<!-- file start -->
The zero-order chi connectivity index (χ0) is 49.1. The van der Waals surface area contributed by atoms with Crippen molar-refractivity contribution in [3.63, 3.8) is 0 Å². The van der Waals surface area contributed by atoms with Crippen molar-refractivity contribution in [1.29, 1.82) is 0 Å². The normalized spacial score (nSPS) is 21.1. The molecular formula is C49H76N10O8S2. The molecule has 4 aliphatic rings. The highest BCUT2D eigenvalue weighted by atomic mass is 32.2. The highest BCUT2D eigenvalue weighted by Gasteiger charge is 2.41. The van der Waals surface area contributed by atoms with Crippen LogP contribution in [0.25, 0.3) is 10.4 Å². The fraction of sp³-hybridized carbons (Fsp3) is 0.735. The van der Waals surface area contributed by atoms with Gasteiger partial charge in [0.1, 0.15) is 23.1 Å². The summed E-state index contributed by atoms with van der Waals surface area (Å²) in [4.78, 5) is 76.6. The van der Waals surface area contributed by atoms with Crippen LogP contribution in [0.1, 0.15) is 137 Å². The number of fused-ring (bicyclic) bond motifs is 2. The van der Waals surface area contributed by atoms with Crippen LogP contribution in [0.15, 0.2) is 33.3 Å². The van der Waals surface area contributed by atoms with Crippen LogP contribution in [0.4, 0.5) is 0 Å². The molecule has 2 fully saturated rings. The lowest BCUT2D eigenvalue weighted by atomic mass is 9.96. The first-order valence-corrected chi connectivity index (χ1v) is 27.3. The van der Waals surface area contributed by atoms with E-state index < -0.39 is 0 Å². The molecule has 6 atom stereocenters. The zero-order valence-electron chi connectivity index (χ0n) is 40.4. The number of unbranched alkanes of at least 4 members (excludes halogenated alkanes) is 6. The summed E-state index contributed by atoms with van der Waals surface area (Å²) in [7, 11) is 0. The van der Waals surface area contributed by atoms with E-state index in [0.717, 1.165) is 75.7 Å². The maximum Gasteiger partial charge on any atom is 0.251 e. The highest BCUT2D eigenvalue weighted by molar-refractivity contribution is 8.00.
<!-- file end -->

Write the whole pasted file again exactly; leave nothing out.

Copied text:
The zero-order chi connectivity index (χ0) is 49.1. The van der Waals surface area contributed by atoms with Crippen molar-refractivity contribution in [3.63, 3.8) is 0 Å². The van der Waals surface area contributed by atoms with Crippen molar-refractivity contribution in [1.29, 1.82) is 0 Å². The normalized spacial score (nSPS) is 21.1. The molecular formula is C49H76N10O8S2. The molecule has 4 aliphatic rings. The highest BCUT2D eigenvalue weighted by atomic mass is 32.2. The highest BCUT2D eigenvalue weighted by Gasteiger charge is 2.41. The van der Waals surface area contributed by atoms with Crippen LogP contribution in [0.25, 0.3) is 10.4 Å². The fraction of sp³-hybridized carbons (Fsp3) is 0.735. The van der Waals surface area contributed by atoms with Gasteiger partial charge in [0.1, 0.15) is 23.1 Å². The summed E-state index contributed by atoms with van der Waals surface area (Å²) in [4.78, 5) is 76.6. The van der Waals surface area contributed by atoms with Crippen LogP contribution in [0.1, 0.15) is 137 Å². The number of fused-ring (bicyclic) bond motifs is 2. The van der Waals surface area contributed by atoms with Crippen LogP contribution in [0.15, 0.2) is 33.3 Å². The van der Waals surface area contributed by atoms with Crippen LogP contribution in [0.4, 0.5) is 0 Å². The molecule has 2 fully saturated rings. The lowest BCUT2D eigenvalue weighted by atomic mass is 9.96. The first-order valence-corrected chi connectivity index (χ1v) is 27.3. The van der Waals surface area contributed by atoms with E-state index < -0.39 is 0 Å². The molecule has 6 atom stereocenters. The zero-order valence-electron chi connectivity index (χ0n) is 40.4. The number of unbranched alkanes of at least 4 members (excludes halogenated alkanes) is 6. The summed E-state index contributed by atoms with van der Waals surface area (Å²) in [7, 11) is 0. The van der Waals surface area contributed by atoms with E-state index in [0.717, 1.165) is 75.7 Å². The maximum Gasteiger partial charge on any atom is 0.251 e. The highest BCUT2D eigenvalue weighted by molar-refractivity contribution is 8.00.